TSP

Much has been said about required minimum distributions (RMDs) this year. Both of the “bad acronym acts” (SECURE and CARES) changed RMDs; one permanently and one temporarily. A required minimum distribution is an amount that must be taken out of the Thrift Savings Plan each year once a separated employee reaches a certain age.

RMDs are Uncle Sam’s way of getting his hands on some of the money that you socked away for retirement. The traditional TSP is tax deferred – not tax free; you will have to pay taxes eventually and when “eventually” occurs is determined by the tax law.

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Up until January 1, 2020, separated employees had to begin taking RMDs when they turned 70 ½, the SECURE Act changed that for all RMDs for 2020 and later, moving the age by which one must begin withdrawing money to 72. Then, along came the CARES Act, saying that no RMDs are required at all for the year 2020. But, it’s extremely likely that minimum distributions will be required in 2021 and future years. It is important to note that current employees, even those older than the age of 72, will not have to take RMDs as long as they continue working at their federal jobs. The Thrift Savings Plan, like many other employer sponsored retirement plans, has a “still working” exception.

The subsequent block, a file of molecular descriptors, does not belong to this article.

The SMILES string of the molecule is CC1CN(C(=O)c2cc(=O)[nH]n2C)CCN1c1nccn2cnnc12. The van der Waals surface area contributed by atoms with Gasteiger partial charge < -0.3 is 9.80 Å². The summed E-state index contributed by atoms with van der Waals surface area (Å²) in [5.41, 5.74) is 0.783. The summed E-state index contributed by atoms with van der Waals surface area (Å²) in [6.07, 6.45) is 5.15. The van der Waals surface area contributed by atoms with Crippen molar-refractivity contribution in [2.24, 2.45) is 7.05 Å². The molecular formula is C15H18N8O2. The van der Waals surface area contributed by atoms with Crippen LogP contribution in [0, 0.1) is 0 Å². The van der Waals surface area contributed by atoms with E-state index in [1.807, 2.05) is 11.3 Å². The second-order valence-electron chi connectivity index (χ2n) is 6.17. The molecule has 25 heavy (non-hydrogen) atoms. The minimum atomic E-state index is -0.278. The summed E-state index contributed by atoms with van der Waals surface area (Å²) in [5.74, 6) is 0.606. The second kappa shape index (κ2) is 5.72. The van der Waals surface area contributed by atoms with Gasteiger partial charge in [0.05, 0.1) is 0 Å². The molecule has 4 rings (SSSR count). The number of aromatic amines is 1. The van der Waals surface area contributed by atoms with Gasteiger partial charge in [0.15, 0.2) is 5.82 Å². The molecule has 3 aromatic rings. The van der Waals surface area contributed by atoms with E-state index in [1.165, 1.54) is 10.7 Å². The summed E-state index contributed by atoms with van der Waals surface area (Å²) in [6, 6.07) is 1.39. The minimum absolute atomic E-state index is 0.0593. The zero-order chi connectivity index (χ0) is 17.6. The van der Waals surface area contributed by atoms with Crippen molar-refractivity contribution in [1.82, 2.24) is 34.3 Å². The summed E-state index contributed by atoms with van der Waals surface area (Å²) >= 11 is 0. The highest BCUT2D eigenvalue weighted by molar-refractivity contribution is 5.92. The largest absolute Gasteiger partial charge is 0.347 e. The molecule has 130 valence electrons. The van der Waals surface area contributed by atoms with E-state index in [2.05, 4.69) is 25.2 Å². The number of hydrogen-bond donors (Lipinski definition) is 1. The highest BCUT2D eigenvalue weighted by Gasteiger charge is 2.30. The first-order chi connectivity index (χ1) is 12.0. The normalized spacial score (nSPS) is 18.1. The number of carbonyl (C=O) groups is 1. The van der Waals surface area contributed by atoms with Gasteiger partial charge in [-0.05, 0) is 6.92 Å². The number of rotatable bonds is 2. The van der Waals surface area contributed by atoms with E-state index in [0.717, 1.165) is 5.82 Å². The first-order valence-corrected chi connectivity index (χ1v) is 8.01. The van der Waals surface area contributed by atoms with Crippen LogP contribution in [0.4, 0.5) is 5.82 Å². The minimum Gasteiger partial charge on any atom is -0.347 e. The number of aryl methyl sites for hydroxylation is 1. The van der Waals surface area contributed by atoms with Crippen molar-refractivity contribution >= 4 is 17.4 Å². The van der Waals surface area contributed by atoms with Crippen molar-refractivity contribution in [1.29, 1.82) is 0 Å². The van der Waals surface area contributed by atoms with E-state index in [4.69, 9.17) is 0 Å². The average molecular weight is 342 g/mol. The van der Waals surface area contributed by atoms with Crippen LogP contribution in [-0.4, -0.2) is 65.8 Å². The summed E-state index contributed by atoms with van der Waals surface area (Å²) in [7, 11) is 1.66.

Assuming that RMDs are in your future at some point, here are five items of which you must be aware:

– You cannot roll over or convert a required minimum distribution into an outside IRA. In fact, the TSP won’t let you do so.

– You must take your RMD prior to taking any other distributions from the TSP. This is generally not a problem for those TSP participants who are taking installment payments. Installment payments, up to the required distribution amount are considered part of the RMD and subsequent distributions are not. The way RMDs are calculated, they are more often than not smaller than the amount that is withdrawn annually by someone taking installment payments.

RMDs are calculated by dividing the TSP balance on December 31 of the preceding year by a factor derived from the age the participant turns in the year of the RMD. So, if I was 73 and my year-end balance was $350,000, my RMD (using current charts) would be $14,170. That number was arrived at by dividing the $350,000 by 24.7, the factor for a 73 year old.

Also note:

– You cannot aggregate the RMD from your TSP with any other required distributions from Individual Retirement Arrangements (IRAs) or from any other employer plans. This confuses many because IRA RMDs can be aggregated with each other.

– You cannot merge your RMD with that of your spouse, even if he/she is also a separated fed and is the exact same age as you are. You must each take your own separate RMD.

– You cannot take out more than your RMD is one year and compensate by taking out less in the next year. Your RMD is calculated separately each year.

Like the rest of the rules surrounding taxes and investing, the rules about required minimum distributions are confusing. It pays to keep abreast of changes in the law, and there’s no better place to do so than FEDweek’s TSP Investment Report.

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Costly Misconceptions About the TSP

2020 Federal Employees Handbook